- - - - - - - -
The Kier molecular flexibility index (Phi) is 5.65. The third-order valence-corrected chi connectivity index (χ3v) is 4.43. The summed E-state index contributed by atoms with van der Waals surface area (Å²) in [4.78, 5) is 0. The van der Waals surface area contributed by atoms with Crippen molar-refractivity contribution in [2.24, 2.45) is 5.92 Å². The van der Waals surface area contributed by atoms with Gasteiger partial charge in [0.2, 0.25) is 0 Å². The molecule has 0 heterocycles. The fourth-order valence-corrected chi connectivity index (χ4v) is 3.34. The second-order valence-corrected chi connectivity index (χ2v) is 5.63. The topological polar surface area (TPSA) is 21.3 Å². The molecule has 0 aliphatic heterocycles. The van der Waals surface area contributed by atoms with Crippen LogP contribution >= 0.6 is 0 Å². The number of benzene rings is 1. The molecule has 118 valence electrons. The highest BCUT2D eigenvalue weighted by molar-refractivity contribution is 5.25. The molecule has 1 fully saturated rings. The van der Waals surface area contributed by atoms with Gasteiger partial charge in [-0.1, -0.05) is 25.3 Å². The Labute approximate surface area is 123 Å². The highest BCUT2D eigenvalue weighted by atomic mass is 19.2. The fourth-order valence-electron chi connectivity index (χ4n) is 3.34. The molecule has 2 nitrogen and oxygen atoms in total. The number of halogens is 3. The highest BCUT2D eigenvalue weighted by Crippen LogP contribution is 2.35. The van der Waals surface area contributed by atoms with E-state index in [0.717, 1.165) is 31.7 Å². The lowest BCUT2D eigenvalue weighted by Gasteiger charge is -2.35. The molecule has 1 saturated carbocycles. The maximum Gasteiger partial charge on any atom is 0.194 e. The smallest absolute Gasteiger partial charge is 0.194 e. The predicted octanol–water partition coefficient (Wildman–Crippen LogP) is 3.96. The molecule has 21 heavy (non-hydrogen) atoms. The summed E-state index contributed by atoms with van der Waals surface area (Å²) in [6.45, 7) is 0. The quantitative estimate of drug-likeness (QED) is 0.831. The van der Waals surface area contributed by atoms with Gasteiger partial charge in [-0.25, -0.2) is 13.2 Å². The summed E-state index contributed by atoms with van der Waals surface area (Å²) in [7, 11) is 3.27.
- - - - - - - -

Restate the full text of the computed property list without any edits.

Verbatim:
The Kier molecular flexibility index (Phi) is 5.65. The third-order valence-corrected chi connectivity index (χ3v) is 4.43. The summed E-state index contributed by atoms with van der Waals surface area (Å²) in [4.78, 5) is 0. The van der Waals surface area contributed by atoms with Crippen molar-refractivity contribution in [2.24, 2.45) is 5.92 Å². The van der Waals surface area contributed by atoms with Gasteiger partial charge in [0.2, 0.25) is 0 Å². The molecule has 0 heterocycles. The fourth-order valence-corrected chi connectivity index (χ4v) is 3.34. The second-order valence-corrected chi connectivity index (χ2v) is 5.63. The topological polar surface area (TPSA) is 21.3 Å². The molecule has 0 aliphatic heterocycles. The van der Waals surface area contributed by atoms with Crippen LogP contribution >= 0.6 is 0 Å². The number of benzene rings is 1. The molecule has 118 valence electrons. The highest BCUT2D eigenvalue weighted by molar-refractivity contribution is 5.25. The molecule has 1 fully saturated rings. The van der Waals surface area contributed by atoms with Gasteiger partial charge in [-0.1, -0.05) is 25.3 Å². The Labute approximate surface area is 123 Å². The highest BCUT2D eigenvalue weighted by atomic mass is 19.2. The fourth-order valence-electron chi connectivity index (χ4n) is 3.34. The molecule has 2 nitrogen and oxygen atoms in total. The number of halogens is 3. The highest BCUT2D eigenvalue weighted by Crippen LogP contribution is 2.35. The van der Waals surface area contributed by atoms with E-state index in [0.717, 1.165) is 31.7 Å². The lowest BCUT2D eigenvalue weighted by Gasteiger charge is -2.35. The molecule has 1 saturated carbocycles. The maximum Gasteiger partial charge on any atom is 0.194 e. The smallest absolute Gasteiger partial charge is 0.194 e. The predicted octanol–water partition coefficient (Wildman–Crippen LogP) is 3.96. The molecule has 21 heavy (non-hydrogen) atoms. The summed E-state index contributed by atoms with van der Waals surface area (Å²) in [6.45, 7) is 0. The quantitative estimate of drug-likeness (QED) is 0.831. The van der Waals surface area contributed by atoms with Gasteiger partial charge in [-0.25, -0.2) is 13.2 Å². The summed E-state index contributed by atoms with van der Waals surface area (Å²) in [7, 11) is 3.27.